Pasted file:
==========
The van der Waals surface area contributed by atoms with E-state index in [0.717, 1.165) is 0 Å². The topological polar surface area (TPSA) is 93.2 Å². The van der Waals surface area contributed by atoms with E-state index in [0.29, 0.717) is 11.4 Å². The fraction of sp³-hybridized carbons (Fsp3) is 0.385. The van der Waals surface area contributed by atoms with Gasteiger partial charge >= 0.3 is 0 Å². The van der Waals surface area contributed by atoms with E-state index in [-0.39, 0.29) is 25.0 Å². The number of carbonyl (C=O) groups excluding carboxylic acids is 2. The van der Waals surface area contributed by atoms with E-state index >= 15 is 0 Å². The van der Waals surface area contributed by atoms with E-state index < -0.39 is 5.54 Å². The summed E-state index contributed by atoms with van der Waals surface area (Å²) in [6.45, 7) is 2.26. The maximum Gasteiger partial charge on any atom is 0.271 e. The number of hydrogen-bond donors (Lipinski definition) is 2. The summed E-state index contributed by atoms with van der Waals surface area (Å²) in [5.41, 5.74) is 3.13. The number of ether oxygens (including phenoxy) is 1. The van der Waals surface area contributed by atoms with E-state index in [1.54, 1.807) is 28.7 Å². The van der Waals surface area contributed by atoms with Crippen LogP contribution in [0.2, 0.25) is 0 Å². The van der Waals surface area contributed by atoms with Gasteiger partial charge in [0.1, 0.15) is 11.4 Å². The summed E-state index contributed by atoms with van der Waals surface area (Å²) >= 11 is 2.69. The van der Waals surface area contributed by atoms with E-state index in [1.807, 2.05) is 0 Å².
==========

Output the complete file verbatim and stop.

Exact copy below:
The van der Waals surface area contributed by atoms with E-state index in [0.717, 1.165) is 0 Å². The topological polar surface area (TPSA) is 93.2 Å². The van der Waals surface area contributed by atoms with E-state index in [0.29, 0.717) is 11.4 Å². The fraction of sp³-hybridized carbons (Fsp3) is 0.385. The van der Waals surface area contributed by atoms with Gasteiger partial charge >= 0.3 is 0 Å². The van der Waals surface area contributed by atoms with E-state index in [-0.39, 0.29) is 25.0 Å². The number of carbonyl (C=O) groups excluding carboxylic acids is 2. The van der Waals surface area contributed by atoms with E-state index >= 15 is 0 Å². The van der Waals surface area contributed by atoms with E-state index < -0.39 is 5.54 Å². The summed E-state index contributed by atoms with van der Waals surface area (Å²) in [6.45, 7) is 2.26. The maximum Gasteiger partial charge on any atom is 0.271 e. The number of hydrogen-bond donors (Lipinski definition) is 2. The summed E-state index contributed by atoms with van der Waals surface area (Å²) in [5.41, 5.74) is 3.13. The number of ether oxygens (including phenoxy) is 1. The van der Waals surface area contributed by atoms with E-state index in [1.54, 1.807) is 28.7 Å². The van der Waals surface area contributed by atoms with Crippen LogP contribution in [0.2, 0.25) is 0 Å². The van der Waals surface area contributed by atoms with Gasteiger partial charge in [0.1, 0.15) is 11.4 Å². The summed E-state index contributed by atoms with van der Waals surface area (Å²) >= 11 is 2.69. The van der Waals surface area contributed by atoms with E-state index in [1.807, 2.05) is 0 Å².